|Title:||Efficacy of a Parent-Mediated Intervention for One-Year-Olds at Risk for Autism|
|Principal Investigator:||Watson, Linda||Awardee:||University of North Carolina, Chapel Hill|
|Program:||Early Intervention and Early Learning in Special Education [Program Details]|
|Award Period:||7/1/2010 through 6/30/2014||Award Amount:||$2,515,897|
|Goal:||Efficacy and Replication||Award Number:||R324A100305|
Purpose: Early intervention with children with autism may promote better long-term outcomes and preempt more serious consequences associated with this disorder. There is little research about the efficacy of interventions with infants and toddlers who, at this point, have not yet demonstrated all of their autism diagnostic symptoms. The purpose of this project is to assess the efficacy of an early intervention program called Adaptive Responsive Teaching with one year olds most at risk for autism spectrum disorder. The intervention is intended to improve developmental outcomes and ameliorate symptom severity.
Project Activities: A randomized control trial design will be used to study the efficacy of Adaptive Responsive Teaching intervention for improving social communication, regulatory functioning, and general development and ameliorating the presence or severity of autism symptoms. Families will be randomly assigned to receive the Adaptive Responsive Teaching or a business as usual control group. Both groups will be assessed pre-intervention and post-intervention.
Products: The products of this project will be published reports on the efficacy of Adapted Responsive Teaching and mediators or moderators of intervention effects.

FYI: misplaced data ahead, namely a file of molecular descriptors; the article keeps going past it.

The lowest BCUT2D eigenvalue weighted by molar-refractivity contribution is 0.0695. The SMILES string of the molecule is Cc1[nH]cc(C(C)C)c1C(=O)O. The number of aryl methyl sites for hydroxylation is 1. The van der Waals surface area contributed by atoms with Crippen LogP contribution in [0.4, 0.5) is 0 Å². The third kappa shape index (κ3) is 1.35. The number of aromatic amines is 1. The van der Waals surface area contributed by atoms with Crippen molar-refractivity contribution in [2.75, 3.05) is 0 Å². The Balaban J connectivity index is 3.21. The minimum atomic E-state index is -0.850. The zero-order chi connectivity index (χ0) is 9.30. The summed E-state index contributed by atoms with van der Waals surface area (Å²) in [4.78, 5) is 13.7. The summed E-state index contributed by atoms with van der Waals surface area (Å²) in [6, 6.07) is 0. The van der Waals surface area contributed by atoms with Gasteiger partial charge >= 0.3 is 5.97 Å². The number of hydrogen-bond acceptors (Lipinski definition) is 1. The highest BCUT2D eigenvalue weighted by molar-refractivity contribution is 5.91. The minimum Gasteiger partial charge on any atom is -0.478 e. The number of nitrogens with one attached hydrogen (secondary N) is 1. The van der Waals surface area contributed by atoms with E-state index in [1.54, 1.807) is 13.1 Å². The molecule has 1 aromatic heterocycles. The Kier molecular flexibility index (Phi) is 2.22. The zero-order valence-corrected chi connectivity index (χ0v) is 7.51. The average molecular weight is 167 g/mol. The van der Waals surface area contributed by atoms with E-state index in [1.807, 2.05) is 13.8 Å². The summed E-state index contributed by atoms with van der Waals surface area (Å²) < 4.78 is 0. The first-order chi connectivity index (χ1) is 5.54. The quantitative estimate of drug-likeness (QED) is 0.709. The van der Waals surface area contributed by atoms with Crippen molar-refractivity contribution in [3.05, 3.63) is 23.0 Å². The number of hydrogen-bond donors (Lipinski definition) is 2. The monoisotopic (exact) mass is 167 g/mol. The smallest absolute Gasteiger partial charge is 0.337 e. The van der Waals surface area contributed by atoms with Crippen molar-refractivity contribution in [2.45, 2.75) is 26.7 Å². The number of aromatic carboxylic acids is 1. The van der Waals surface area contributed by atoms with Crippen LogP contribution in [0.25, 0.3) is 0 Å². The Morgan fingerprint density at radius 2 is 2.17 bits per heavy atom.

Setting: The research will take place in North Carolina.
Population: Over one hundred infants and their families will participate in this research. The infants will weigh more than 2,500 grams at birth and have been determined to be at risk for autism based on parent ratings using the First Year Inventory screening tool.
Intervention: The researchers will evaluate a parent-mediated, home-based intervention called Adapted Responsive Teaching. Adapted Responsive Teaching targets behaviors linked to the later development of more complex functions (pivotal behaviors) in domains of social-communication and sensory-regulatory functions. An interventionist meets with families for approximately 30 1-hour home visits over a period of 6-8 months to provide them with information, demonstration, and coaching on use of responsive teaching strategies to promote targeted pivotal behaviors for their child. Responsive teaching strategies emphasize reciprocity, contingency; shared control, positive affect, and matching the child’s developmental level and behavioral style. Family action plans are formulated at the end of each session to promote the use of Adapted Responsive Teaching by parents during daily, routine interactions with their child.
Research Design and Methods: Families will be randomly assigned to receive the Adapted Responsive Teaching treatment or a business as usual control group. Both groups will be assessed pre-intervention and post-intervention. An Intervention Coordinator will monitor Adapted Responsive Teaching implementation and services received by children in the control group.
Control Condition: Adapted Responsive Teaching will be compared to a business-as-usual condition in which families of eligible children are referred to community services for early intervention.
Key Measures: Researchers will measure children’s social communication, regulatory function, general development, and presence or severity of autism symptoms. In addition, data will be collected on fidelity of treatment implementation, parent and child demographics and parental responsiveness and use of other community services.
Data Analytic Strategy: An intent-to-treat strategy will be used for data analyses. Analysis of Covariance will be used to evaluate the effects of Adapted Responsive Teaching on infant outcomes and identify potential mediators or moderators of intervention effects.
Journal article, monograph, or newsletter
Gordon, R.G., and Watson, L.R. (2015). Brief Report: Gestures in Children at Risk for Autism Spectrum Disorders. Journal of Autism and Developmental Disorders, 45(7): 2267–2273. doi:10.1007/s10803–015–2390–0